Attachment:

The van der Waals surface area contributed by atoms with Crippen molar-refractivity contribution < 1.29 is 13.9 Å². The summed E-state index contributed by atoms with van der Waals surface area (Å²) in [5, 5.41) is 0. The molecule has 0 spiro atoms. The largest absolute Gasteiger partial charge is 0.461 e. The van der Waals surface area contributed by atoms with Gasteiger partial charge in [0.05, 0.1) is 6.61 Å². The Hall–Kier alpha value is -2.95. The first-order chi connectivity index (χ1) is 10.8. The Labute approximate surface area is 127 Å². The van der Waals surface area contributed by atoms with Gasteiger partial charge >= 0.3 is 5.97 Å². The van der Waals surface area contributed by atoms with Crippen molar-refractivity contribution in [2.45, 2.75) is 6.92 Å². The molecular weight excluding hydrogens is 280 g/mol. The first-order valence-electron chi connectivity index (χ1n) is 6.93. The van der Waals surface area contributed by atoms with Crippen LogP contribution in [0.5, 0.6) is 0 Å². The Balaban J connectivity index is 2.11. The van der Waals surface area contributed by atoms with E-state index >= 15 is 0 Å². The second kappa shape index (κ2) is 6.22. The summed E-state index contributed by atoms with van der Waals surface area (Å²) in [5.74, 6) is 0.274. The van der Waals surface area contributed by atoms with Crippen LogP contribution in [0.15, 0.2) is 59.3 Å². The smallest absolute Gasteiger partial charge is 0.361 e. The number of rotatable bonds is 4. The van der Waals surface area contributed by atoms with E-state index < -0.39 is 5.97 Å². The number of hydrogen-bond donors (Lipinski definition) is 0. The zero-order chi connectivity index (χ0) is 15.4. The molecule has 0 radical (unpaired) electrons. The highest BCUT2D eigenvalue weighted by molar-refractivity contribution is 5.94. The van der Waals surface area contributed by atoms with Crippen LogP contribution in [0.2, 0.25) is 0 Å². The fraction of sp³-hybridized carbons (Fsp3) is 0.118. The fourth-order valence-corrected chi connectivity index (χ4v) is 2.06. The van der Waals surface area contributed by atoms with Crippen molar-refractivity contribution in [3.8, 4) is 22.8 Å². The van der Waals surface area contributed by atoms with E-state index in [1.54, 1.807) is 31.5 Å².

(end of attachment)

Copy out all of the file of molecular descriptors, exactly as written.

The van der Waals surface area contributed by atoms with Crippen molar-refractivity contribution < 1.29 is 13.9 Å². The summed E-state index contributed by atoms with van der Waals surface area (Å²) in [5, 5.41) is 0. The molecule has 0 spiro atoms. The largest absolute Gasteiger partial charge is 0.461 e. The van der Waals surface area contributed by atoms with Gasteiger partial charge in [0.05, 0.1) is 6.61 Å². The Hall–Kier alpha value is -2.95. The first-order chi connectivity index (χ1) is 10.8. The Labute approximate surface area is 127 Å². The van der Waals surface area contributed by atoms with Gasteiger partial charge >= 0.3 is 5.97 Å². The van der Waals surface area contributed by atoms with Crippen molar-refractivity contribution in [2.45, 2.75) is 6.92 Å². The molecular weight excluding hydrogens is 280 g/mol. The first-order valence-electron chi connectivity index (χ1n) is 6.93. The van der Waals surface area contributed by atoms with Crippen LogP contribution in [0.5, 0.6) is 0 Å². The Balaban J connectivity index is 2.11. The van der Waals surface area contributed by atoms with E-state index >= 15 is 0 Å². The second kappa shape index (κ2) is 6.22. The summed E-state index contributed by atoms with van der Waals surface area (Å²) in [5.74, 6) is 0.274. The van der Waals surface area contributed by atoms with Crippen LogP contribution in [0.15, 0.2) is 59.3 Å². The smallest absolute Gasteiger partial charge is 0.361 e. The number of rotatable bonds is 4. The van der Waals surface area contributed by atoms with E-state index < -0.39 is 5.97 Å². The number of hydrogen-bond donors (Lipinski definition) is 0. The zero-order chi connectivity index (χ0) is 15.4. The molecule has 0 radical (unpaired) electrons. The highest BCUT2D eigenvalue weighted by molar-refractivity contribution is 5.94. The van der Waals surface area contributed by atoms with Crippen LogP contribution in [0.2, 0.25) is 0 Å². The fraction of sp³-hybridized carbons (Fsp3) is 0.118. The fourth-order valence-corrected chi connectivity index (χ4v) is 2.06. The van der Waals surface area contributed by atoms with Crippen molar-refractivity contribution in [3.8, 4) is 22.8 Å². The van der Waals surface area contributed by atoms with E-state index in [1.54, 1.807) is 31.5 Å².